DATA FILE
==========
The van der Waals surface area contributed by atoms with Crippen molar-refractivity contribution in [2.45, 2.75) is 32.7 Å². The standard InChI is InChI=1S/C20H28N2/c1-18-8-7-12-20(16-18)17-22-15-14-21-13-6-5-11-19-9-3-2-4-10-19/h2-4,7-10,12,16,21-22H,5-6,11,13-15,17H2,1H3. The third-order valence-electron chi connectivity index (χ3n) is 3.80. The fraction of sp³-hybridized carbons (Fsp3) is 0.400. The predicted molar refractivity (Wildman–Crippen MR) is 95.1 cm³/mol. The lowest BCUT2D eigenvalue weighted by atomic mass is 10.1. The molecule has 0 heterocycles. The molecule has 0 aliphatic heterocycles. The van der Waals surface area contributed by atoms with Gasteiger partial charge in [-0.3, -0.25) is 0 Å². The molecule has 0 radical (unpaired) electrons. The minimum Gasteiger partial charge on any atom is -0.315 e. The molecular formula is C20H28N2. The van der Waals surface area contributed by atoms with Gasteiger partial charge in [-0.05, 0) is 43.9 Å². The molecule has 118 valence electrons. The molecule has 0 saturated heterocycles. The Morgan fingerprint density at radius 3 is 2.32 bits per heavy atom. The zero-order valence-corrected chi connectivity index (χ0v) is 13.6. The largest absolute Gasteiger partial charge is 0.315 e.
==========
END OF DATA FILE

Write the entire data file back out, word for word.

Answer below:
The van der Waals surface area contributed by atoms with Crippen molar-refractivity contribution in [2.45, 2.75) is 32.7 Å². The standard InChI is InChI=1S/C20H28N2/c1-18-8-7-12-20(16-18)17-22-15-14-21-13-6-5-11-19-9-3-2-4-10-19/h2-4,7-10,12,16,21-22H,5-6,11,13-15,17H2,1H3. The third-order valence-electron chi connectivity index (χ3n) is 3.80. The fraction of sp³-hybridized carbons (Fsp3) is 0.400. The predicted molar refractivity (Wildman–Crippen MR) is 95.1 cm³/mol. The lowest BCUT2D eigenvalue weighted by atomic mass is 10.1. The molecule has 0 heterocycles. The molecule has 0 aliphatic heterocycles. The van der Waals surface area contributed by atoms with Gasteiger partial charge in [-0.3, -0.25) is 0 Å². The molecule has 0 radical (unpaired) electrons. The minimum Gasteiger partial charge on any atom is -0.315 e. The molecular formula is C20H28N2. The van der Waals surface area contributed by atoms with Gasteiger partial charge in [-0.05, 0) is 43.9 Å². The molecule has 118 valence electrons. The molecule has 0 saturated heterocycles. The Morgan fingerprint density at radius 3 is 2.32 bits per heavy atom. The zero-order valence-corrected chi connectivity index (χ0v) is 13.6. The largest absolute Gasteiger partial charge is 0.315 e.